PARIS, FRANCE — Here at the Paris climate talks, all of the major sticking points towards a global climate deal are really about money, especially financing for clean energy projects. This is a problem the world’s billionaires could fix, if they weren’t being led down the wrong path by Bill Gates.
Back in 2009 the rich countries pledged to mobilize $100 billion a year by 2020 to help poorer countries adapt to climate change and slash CO2 emissions. But even the arguments between those who want to keep warming below 1.5°C (2.7°F) rather than a 2°C (3.6°F) target boil down to just how much money the rich (countries) will make available right now to developing countries for carbon-free energy projects.
I put “countries” in parentheses because 20 of the world’s richest billionaires led by Bill Gates said last week they were creating a “Breakthrough Energy Coalition,” focused narrowly on cleantech research and development (R&D).
As I wrote at the time, the problem with such a narrow focus is that “Key developing countries like India are making decisions about building coal vs. carbon-free power right now that could lock in carbon pollution for decades.”
Indeed in the last few days, senior Indian negotiator Ajay Mathur made that very point explicitly, saying India would scale back coal use “if sufficient cash for renewables emerges from a Paris deal.” In Paris, a number of leading experts on India and cleantech have told me that this may well be the central issue that determines the fate of the climate.
So while longer term R&D spending is always helpful, billionaires who actually want to make a game-changing impact should push the Gates effort to fund the whole technology life-cycle — research and development and demonstration and deployment (RDD&D).
A New York Times story Wednesday on the Gates effort picked up on my critique:
“The partnership has already drawn criticism. With the new clean-energy fund, detractors say Mr. Gates and other members of the coalition are overly focused on energy moonshots that will take decades to pay off — if they ever do,” the Times writes.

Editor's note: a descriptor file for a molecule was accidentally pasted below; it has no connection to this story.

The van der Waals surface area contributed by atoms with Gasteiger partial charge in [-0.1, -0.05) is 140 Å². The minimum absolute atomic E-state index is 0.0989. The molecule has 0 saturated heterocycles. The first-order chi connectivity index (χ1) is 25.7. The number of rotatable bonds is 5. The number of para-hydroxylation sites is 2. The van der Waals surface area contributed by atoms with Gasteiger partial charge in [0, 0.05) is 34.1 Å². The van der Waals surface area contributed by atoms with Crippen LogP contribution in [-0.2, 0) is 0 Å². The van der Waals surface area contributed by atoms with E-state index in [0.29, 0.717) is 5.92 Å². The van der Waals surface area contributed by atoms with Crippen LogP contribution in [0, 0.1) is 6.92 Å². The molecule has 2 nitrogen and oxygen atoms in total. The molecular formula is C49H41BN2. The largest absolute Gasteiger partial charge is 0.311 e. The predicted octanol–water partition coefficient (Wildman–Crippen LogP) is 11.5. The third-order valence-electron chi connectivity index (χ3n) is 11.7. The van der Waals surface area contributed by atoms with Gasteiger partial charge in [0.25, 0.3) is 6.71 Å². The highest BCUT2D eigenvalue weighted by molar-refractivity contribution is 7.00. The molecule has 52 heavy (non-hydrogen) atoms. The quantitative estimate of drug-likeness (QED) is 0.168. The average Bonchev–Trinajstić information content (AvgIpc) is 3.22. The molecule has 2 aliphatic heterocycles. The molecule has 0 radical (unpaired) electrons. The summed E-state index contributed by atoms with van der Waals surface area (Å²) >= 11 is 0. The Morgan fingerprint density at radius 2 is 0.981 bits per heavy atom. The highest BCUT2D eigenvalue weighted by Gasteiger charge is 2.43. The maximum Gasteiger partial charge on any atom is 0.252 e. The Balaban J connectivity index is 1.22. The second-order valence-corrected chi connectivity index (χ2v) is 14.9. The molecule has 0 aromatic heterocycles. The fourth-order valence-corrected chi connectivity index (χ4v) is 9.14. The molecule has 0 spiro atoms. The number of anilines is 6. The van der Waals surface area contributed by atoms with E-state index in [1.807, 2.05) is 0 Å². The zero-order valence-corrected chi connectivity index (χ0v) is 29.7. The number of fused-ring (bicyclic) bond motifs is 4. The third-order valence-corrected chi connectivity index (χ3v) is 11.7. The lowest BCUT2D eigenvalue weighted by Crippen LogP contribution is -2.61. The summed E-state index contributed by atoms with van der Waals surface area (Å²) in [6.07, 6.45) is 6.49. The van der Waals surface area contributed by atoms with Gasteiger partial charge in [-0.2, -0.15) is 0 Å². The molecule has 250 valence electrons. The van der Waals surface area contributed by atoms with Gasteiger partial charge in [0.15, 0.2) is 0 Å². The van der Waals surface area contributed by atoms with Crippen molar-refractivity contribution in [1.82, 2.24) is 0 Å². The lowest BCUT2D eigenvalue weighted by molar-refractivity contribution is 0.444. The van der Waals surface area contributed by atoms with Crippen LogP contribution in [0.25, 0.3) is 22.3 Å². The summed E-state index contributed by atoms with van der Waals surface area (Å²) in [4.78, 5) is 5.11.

“I’m perfectly willing to stipulate that countries underinvest in R.&D., but it doesn’t change the fact of the time frames involved,” as the Times quoted me. Indeed, as the story notes, “detractors” say team Gates is “overly focused on energy moonshots that will take decades to pay off — if they ever do.”
Gates offers no serious defense for this mistake: “Mr. Gates said the coalition was focused on early-stage investments but any breakthrough start-ups could raise more capital to finance deployment of their technologies.”
Who exactly is going to provide that massive amount of financing, especially for new, risky, breakthrough technologies? That’s a particularly crucial question because, again, to actually matter to humanity, some breakthrough in the year 2030 would need to be deployed rapidly at the trillion-dollar scale.
Memo to team Gates: We need to raise capital NOW to finance deployment of carbon-free projects now (and in the coming years).
Significantly, governments are notoriously slow to act in the area of project financing. Our current conservative-led Congress in particular has vowed to oppose U.S. legislation aimed at contributing our fair share (as the world’s largest cumulative carbon polluter) to the $100-billion-a-year global fund. They’ve even blocked efforts by President Obama to provide loan guarantees for U.S. clean-tech projects, projects which benefit Americans and American companies directly.
Yet, with just a fraction of their wealth, the billionaires could quickly leverage vast funds — hundreds of billions if not trillions for loan guarantees, which would slash the risk of cleantech deployment in India and the rest of the developing world — and that, in turn, would lower the interest rate these projects have to pay, sharply lowering their cost.
Remember, carbon-free power sources like solar photovoltaics and wind power have a high upfront capital cost, but pay for themselves over time since they don’t have an annual fuel bill the way coal plants do. Projects with high upfront capital cost become more viable the lower the interest rate they pay to finance that cost.
The billionaires could put together a $100-billion revolving fund that could support over a trillion dollars in clean energy projects, which would make a vast difference in how much renewables India and other developing countries could deploy in the next 15 years. And that could be the difference between whether we avoid catastrophic global warming or not.